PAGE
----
© 2023 WSHU
NPR News & Classical Music
Play Live Radio
Next Up:
Available On Air Stations

Legislation seeks to keep abortions safe and accessible for women in Connecticut

Planned Parenthood supporters
Sarah Mirk

Planned Parenthood of Southern New England has asked Connecticut lawmakers to broaden who can perform abortions. Last month, Planned Parenthood had to cancel a third of its abortion clinics in Connecticut because of the lack of physicians who could perform the procedure.

WSHUs Ebong Udoma spoke with Amanda Skinner, president and CEO of Planned Parenthood of Southern New England, to find out more. She said Connecticut’s law that codified the 1973 U.S Supreme Court abortion decision in Roe v. Wade needs to be updated.

WSHU: Roe versus Wade has been codified in Connecticut. So why is there a need for this bill?

AK: Well, we are fortunate in Connecticut that Roe vs. Wade was codified into state law more than 30 years ago. But we also know that a lot has changed in the last 30 years. And the bill that we have in Connecticut — the law that we have in Connecticut — has some elements of it that are out of date with best current clinical practice and create unnecessary barriers to accessing necessary health care. And one of those out of date and unnecessary barriers is the requirement that abortions can only be performed by physicians in the state of Connecticut.

And having abortion be legal, is merely the floor. What we want to have be the case for all health care and abortion is health care is meaningfully accessible, so that people who need and deserve care are able to access that care. So while we, again, are lucky to have the tenets of Roe vs. Wade codified into our state law, what we should have is a state where people have not only the right, but the meaningful ability to access the care that they deserve.

WSHU: Part of that would be having nurses, midwives and physician's assistants also be able to perform procedures — that's what you're asking for. Though the medical society is concerned that allowing mid-level providers to perform surgical procedures could result in unintended consequences. What do you say to that?

AK: Yeah, well, first, to be very specific, I want to clarify that what we are advocating for is for advanced practice clinicians — that includes nurse practitioners, nurse midwives and physician assistants — to be able to perform procedural abortions, first trimester aspiration abortions.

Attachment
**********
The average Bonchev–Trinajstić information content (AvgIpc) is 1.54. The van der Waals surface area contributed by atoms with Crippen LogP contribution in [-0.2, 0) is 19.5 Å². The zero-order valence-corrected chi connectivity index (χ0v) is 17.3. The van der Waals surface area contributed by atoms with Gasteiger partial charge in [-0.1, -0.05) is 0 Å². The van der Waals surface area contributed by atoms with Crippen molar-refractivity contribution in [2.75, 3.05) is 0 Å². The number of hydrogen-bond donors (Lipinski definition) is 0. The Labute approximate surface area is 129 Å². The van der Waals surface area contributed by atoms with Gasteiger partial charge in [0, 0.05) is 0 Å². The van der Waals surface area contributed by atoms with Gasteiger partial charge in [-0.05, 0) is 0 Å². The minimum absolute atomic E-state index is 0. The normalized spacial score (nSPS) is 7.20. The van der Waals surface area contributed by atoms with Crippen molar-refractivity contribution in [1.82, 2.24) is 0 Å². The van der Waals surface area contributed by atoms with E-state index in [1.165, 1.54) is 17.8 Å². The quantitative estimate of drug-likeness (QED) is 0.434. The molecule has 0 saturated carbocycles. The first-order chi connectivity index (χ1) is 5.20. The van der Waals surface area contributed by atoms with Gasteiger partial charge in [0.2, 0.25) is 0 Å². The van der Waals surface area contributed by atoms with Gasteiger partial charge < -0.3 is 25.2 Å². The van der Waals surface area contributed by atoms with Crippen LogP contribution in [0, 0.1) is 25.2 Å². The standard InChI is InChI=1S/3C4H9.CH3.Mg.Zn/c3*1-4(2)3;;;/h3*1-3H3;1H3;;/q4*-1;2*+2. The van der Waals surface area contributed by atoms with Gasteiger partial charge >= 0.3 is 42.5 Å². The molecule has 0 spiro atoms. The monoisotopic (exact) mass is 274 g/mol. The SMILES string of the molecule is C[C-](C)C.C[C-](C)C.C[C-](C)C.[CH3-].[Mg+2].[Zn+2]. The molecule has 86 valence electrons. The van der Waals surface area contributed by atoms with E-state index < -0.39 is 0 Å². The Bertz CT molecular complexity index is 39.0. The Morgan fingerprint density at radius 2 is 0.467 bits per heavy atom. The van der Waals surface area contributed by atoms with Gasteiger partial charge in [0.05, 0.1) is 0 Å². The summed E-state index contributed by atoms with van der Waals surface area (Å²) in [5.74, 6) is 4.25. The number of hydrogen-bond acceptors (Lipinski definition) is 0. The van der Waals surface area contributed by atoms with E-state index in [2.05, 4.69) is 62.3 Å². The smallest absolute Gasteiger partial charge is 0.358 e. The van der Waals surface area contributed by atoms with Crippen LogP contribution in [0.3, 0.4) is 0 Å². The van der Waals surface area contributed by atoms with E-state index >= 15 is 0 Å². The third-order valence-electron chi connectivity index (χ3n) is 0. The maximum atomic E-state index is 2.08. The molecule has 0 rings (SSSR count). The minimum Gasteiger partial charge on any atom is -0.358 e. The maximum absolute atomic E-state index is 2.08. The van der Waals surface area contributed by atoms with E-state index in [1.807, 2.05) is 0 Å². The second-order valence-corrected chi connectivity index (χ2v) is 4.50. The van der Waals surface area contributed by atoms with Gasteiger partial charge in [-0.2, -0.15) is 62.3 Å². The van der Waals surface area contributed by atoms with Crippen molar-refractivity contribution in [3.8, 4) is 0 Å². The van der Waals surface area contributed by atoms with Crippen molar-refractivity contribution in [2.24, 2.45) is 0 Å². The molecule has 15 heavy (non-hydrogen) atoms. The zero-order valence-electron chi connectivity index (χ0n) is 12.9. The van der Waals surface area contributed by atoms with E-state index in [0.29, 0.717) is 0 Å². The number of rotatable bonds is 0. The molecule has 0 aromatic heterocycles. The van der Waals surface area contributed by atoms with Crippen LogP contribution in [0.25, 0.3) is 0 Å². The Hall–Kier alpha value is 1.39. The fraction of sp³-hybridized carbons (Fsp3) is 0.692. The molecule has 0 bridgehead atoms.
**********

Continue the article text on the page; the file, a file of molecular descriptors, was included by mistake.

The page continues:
Nurse Practitioners, nurse midwives and physician assistants are health care professionals. They are licensed by the state. They are certified by national organizations; it is within their scope of practices currently to be able to perform procedures. They currently do perform a variety of procedures. Like other health care professionals, they are held to standards of clinical practice, to standards of medical ethics. And they're held to those standards through the same mechanisms other health care professionals are. So I think all health care providers hold the safety of our patients and the quality of care as paramount. That includes us at Planned Parenthood of Southern New England.

But we also have extensive evidence that shows that advanced practice clinicians performing first trimester aspiration abortion is safe. There was a study done in California a number of years ago. In that study, they reviewed over 11,000 procedures to compare the safety and quality of care provided by physicians to the safety and quality of care provided by advanced practice clinicians. And those outcomes were clinically indistinguishable in the safety of care that patients received.

WSHU: So what is the average wait time for an abortion appointment at Planned Parenthood? And what are the risks if a patient can see the doctor or provider in time if they have to wait days or even weeks?